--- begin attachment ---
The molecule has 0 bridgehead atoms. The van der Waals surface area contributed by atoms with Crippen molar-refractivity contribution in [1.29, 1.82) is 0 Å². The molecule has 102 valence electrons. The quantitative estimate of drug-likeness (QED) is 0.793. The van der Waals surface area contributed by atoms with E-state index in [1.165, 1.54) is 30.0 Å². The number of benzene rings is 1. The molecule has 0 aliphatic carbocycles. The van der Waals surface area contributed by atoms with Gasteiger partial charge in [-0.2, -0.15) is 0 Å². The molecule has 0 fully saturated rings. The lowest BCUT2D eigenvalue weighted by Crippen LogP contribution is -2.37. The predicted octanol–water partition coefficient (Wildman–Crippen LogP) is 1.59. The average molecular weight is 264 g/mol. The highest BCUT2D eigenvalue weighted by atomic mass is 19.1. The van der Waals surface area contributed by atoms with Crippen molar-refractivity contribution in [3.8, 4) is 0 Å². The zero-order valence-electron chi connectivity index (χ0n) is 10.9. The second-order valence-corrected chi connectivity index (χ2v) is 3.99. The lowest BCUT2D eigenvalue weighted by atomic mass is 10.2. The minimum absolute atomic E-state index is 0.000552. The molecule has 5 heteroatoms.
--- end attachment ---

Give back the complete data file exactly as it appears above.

The molecule has 0 bridgehead atoms. The van der Waals surface area contributed by atoms with Crippen molar-refractivity contribution in [1.29, 1.82) is 0 Å². The molecule has 102 valence electrons. The quantitative estimate of drug-likeness (QED) is 0.793. The van der Waals surface area contributed by atoms with E-state index in [1.165, 1.54) is 30.0 Å². The number of benzene rings is 1. The molecule has 0 aliphatic carbocycles. The van der Waals surface area contributed by atoms with Gasteiger partial charge in [-0.2, -0.15) is 0 Å². The molecule has 0 fully saturated rings. The lowest BCUT2D eigenvalue weighted by Crippen LogP contribution is -2.37. The predicted octanol–water partition coefficient (Wildman–Crippen LogP) is 1.59. The average molecular weight is 264 g/mol. The highest BCUT2D eigenvalue weighted by atomic mass is 19.1. The van der Waals surface area contributed by atoms with Crippen molar-refractivity contribution in [3.8, 4) is 0 Å². The zero-order valence-electron chi connectivity index (χ0n) is 10.9. The second-order valence-corrected chi connectivity index (χ2v) is 3.99. The lowest BCUT2D eigenvalue weighted by atomic mass is 10.2. The minimum absolute atomic E-state index is 0.000552. The molecule has 5 heteroatoms.